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Maggie Elizabeth Jones
A Latino Family Christmas Well Cast But the Story Is Mired in Clichés
If you can envision mixing Thomas Bezucha's "The Family Stone" (2005) with Lin-Manuel Miranda's "In the Heights" (still running on Broadway), you will get a rough idea of what this 2008 family drama is all about. It's refreshing to see a holiday feature focused on the vibrancy of the Hispanic community, and director Alfredo De Villa does an energetic job celebrating the ethnicity found in Chicago's Puerto Rican-dominated Humboldt Park neighborhood. However, he gets little help from the by-the-numbers screenplay by Rick Najera and Alison Swan, which is mired in clichés and stock characters. The story works strictly within predictable convention by using a Christmas family reunion as an excuse for melodramatic revelations and confrontations among its members.
The plot elements are laid on thick. The Rodriguez family is headed by jovial bodega owner Edy, whose recently secretive behavior has convinced his hot-tempered wife Emma that he is having an affair. She unceremoniously announces at the family dinner table that she wants to file for a divorce. Oldest son Mauricio has become a smug, rather insufferable New Yorker and brings with him his high-powered wife Sarah, an uptight gringo on the verge of managing her own $300 million hedge fund. Much to Emma's chagrin, they have decided to put off having children to focus on their careers. Looking battle-weary and acting disengaged, younger son Jesse has just come home from a tour of duty in Iraq to find his ex-girlfriend settled down with another man. Daughter Roxanna is a struggling actress in LA whom the neighborhood thinks is going to be the next big star. Her life gets complicated by a budding romance with ex-gang member Ozzy, who is tormented by the shooting death of his brother. And as if it isn't obvious, an old, ugly tree in the Rodriguez front yard stands as a symbol of the family's solidarity.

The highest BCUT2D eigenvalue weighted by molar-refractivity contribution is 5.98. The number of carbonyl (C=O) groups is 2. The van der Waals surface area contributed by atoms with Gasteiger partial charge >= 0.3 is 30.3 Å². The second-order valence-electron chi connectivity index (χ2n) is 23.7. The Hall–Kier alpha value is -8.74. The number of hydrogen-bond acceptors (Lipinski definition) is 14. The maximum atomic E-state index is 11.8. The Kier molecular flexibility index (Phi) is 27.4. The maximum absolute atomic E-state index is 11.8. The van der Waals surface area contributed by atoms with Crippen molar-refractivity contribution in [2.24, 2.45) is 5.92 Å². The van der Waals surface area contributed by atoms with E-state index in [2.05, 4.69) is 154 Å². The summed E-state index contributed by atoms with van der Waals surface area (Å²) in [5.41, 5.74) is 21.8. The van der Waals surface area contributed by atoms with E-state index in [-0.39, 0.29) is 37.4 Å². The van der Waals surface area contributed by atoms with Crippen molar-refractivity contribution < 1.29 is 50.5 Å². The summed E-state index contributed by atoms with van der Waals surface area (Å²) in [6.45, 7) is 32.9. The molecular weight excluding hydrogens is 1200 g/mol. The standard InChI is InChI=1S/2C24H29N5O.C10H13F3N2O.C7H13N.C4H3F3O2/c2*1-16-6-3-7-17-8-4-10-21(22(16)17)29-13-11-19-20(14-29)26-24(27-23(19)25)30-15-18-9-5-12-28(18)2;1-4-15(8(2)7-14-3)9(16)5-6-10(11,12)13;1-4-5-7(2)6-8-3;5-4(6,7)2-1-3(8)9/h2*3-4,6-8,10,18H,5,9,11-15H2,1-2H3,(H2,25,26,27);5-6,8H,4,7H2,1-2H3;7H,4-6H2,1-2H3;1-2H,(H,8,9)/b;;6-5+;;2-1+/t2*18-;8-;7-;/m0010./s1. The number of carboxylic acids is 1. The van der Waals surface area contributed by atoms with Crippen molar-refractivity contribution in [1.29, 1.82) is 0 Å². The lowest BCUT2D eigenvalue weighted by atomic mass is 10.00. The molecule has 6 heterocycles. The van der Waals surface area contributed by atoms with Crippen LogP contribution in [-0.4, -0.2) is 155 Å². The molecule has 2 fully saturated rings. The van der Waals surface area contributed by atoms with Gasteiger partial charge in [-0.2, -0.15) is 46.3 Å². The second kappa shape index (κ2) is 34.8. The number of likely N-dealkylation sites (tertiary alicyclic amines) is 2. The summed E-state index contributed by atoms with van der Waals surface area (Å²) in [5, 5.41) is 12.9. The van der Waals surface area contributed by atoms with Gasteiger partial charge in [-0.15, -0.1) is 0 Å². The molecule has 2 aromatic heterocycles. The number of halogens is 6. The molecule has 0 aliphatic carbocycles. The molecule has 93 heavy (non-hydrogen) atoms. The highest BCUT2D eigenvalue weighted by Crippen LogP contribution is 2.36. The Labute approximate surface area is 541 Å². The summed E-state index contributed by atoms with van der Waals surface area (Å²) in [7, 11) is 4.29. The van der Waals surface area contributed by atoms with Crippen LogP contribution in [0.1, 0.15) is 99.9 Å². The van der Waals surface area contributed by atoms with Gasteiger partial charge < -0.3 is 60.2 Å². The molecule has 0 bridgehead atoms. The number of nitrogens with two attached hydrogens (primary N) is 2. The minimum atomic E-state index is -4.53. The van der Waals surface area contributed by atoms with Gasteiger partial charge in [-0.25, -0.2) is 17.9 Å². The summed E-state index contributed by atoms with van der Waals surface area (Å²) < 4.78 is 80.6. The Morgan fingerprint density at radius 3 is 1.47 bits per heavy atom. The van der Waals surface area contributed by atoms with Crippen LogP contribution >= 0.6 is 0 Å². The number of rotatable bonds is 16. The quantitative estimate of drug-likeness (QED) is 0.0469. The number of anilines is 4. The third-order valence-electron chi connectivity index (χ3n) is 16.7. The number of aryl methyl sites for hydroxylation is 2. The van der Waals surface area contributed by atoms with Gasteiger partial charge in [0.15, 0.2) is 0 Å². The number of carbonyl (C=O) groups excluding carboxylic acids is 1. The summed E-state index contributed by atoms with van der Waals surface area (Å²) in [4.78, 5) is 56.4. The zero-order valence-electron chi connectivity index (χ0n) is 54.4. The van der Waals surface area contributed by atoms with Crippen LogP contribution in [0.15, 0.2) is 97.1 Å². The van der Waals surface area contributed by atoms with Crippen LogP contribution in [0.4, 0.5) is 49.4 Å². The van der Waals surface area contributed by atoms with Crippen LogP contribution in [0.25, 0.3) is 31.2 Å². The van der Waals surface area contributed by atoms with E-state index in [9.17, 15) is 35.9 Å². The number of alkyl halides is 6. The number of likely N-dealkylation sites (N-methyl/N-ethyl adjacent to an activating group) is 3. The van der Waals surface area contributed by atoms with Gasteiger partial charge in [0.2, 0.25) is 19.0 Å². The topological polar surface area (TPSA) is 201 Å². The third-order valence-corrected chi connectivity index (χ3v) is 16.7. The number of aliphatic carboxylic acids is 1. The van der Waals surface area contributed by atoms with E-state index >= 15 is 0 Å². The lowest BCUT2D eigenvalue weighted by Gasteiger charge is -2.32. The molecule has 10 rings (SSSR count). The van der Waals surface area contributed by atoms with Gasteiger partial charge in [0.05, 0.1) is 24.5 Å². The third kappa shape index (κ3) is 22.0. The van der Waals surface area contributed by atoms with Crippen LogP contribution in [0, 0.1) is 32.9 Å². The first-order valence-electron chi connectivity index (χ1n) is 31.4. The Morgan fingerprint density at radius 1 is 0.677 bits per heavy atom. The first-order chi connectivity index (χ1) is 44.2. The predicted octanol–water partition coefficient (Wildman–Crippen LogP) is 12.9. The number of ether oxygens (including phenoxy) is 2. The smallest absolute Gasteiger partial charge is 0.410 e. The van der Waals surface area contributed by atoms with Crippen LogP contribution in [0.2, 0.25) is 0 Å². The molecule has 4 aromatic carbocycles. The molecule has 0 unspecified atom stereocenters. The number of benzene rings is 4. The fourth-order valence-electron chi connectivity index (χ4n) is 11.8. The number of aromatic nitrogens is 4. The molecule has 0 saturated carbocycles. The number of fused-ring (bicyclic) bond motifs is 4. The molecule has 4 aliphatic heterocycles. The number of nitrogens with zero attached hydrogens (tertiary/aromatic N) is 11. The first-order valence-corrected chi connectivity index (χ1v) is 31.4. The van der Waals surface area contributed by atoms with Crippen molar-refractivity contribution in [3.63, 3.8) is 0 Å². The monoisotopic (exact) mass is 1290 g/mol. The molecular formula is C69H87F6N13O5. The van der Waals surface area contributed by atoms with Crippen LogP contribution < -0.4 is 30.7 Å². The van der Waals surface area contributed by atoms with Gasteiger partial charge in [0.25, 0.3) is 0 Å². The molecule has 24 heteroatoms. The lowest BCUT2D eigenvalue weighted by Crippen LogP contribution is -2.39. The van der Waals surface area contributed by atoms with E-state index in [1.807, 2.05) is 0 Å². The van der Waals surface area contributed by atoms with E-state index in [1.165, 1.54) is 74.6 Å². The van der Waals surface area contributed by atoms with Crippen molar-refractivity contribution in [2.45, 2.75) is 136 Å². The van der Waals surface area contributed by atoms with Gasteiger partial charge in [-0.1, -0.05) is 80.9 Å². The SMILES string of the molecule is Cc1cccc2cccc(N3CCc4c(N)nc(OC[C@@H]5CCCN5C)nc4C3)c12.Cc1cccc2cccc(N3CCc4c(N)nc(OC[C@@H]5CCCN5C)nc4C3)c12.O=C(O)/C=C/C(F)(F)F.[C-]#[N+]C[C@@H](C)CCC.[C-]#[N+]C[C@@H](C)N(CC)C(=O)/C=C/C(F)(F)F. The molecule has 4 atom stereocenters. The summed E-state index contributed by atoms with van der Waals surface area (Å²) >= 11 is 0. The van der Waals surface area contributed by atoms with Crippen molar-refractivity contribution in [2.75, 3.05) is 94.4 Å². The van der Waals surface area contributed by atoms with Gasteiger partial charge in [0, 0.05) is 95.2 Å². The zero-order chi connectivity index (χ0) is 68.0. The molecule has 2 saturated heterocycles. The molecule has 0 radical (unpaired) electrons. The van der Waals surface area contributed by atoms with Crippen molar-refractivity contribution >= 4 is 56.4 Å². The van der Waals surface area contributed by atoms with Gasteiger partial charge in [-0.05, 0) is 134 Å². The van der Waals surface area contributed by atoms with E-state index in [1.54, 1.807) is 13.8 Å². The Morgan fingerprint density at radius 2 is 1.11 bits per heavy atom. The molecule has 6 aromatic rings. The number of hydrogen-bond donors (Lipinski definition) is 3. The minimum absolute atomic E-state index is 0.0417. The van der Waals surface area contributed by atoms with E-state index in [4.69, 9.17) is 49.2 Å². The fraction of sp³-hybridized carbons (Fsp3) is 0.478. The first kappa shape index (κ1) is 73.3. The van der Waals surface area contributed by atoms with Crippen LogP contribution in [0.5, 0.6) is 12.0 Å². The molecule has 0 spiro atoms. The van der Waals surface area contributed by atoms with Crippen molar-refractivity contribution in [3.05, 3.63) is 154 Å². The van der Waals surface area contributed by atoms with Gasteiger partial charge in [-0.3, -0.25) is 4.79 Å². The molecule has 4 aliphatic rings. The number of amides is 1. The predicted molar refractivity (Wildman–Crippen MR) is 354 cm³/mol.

All the characters are sketched in broad strokes rather than developed with nuance, so the film feels more suitable as a TBS TV show. Nonetheless, the cast is likable and sometimes a bit more when given the chance. Alfred Molina ("Spider-Man 2"), a Brit of Spanish-Italian ancestry, has mastered a diverse array of ethnic roles in his career and plays Edy with convincing Latino flavor. Elizabeth Peña ("Lone Star") is a welcome sight as Emma. A surprisingly restrained John Leguizamo ("Moulin Rouge!") plays Mauricio, and an unsurprising Debra Messing ("Will and Grace") plays to type as Sarah. Effective albeit limited work comes from Vanessa Ferlito ("Grindhouse") as Roxana, Jay Hernandez ("World Trade Center") as Ozzy, and Luis Guzmán providing comic relief as a jokester cousin obsessed with his hair. The film's best performance comes from Freddy Rodriguez (Federico in "Six Feet Under") who realistically conveys Jesse's pain with a minimum of help from the trite script. Paul Oakenfold contributes the percolating soundtrack. The 200 DVD offers an entertaining commentary track from De Villa, Rodriguez, and producer Robert Teitel; a 12-minute featurette that reunites some of the cast members to discuss the making of the film; the original theatrical trailer; and the inescapable blooper reel.
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